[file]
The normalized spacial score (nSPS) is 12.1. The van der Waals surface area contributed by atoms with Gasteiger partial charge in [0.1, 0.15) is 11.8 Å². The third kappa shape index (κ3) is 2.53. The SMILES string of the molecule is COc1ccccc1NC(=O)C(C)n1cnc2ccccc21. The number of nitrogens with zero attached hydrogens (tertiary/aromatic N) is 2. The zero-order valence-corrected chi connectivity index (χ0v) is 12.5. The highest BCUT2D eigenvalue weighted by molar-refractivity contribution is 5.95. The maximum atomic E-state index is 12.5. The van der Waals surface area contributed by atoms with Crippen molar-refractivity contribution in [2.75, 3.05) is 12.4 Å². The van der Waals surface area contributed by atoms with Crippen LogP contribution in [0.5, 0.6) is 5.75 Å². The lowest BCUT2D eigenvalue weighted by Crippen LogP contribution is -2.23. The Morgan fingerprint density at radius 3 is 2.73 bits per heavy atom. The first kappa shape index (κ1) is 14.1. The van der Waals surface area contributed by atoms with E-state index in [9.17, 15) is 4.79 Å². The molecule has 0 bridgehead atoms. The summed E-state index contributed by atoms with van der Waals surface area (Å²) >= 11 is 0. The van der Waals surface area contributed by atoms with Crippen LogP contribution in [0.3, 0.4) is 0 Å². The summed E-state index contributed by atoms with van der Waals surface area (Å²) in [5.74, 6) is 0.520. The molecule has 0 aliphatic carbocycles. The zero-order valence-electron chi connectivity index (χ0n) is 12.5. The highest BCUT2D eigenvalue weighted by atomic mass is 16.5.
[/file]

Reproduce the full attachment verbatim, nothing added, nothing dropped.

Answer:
The normalized spacial score (nSPS) is 12.1. The van der Waals surface area contributed by atoms with Gasteiger partial charge in [0.1, 0.15) is 11.8 Å². The third kappa shape index (κ3) is 2.53. The SMILES string of the molecule is COc1ccccc1NC(=O)C(C)n1cnc2ccccc21. The number of nitrogens with zero attached hydrogens (tertiary/aromatic N) is 2. The zero-order valence-corrected chi connectivity index (χ0v) is 12.5. The highest BCUT2D eigenvalue weighted by molar-refractivity contribution is 5.95. The maximum atomic E-state index is 12.5. The van der Waals surface area contributed by atoms with Crippen molar-refractivity contribution in [2.75, 3.05) is 12.4 Å². The van der Waals surface area contributed by atoms with Crippen LogP contribution in [0.5, 0.6) is 5.75 Å². The lowest BCUT2D eigenvalue weighted by Crippen LogP contribution is -2.23. The Morgan fingerprint density at radius 3 is 2.73 bits per heavy atom. The first kappa shape index (κ1) is 14.1. The van der Waals surface area contributed by atoms with E-state index in [9.17, 15) is 4.79 Å². The molecule has 0 bridgehead atoms. The summed E-state index contributed by atoms with van der Waals surface area (Å²) >= 11 is 0. The van der Waals surface area contributed by atoms with Crippen LogP contribution in [0.3, 0.4) is 0 Å². The summed E-state index contributed by atoms with van der Waals surface area (Å²) in [5.74, 6) is 0.520. The molecule has 0 aliphatic carbocycles. The zero-order valence-electron chi connectivity index (χ0n) is 12.5. The highest BCUT2D eigenvalue weighted by atomic mass is 16.5.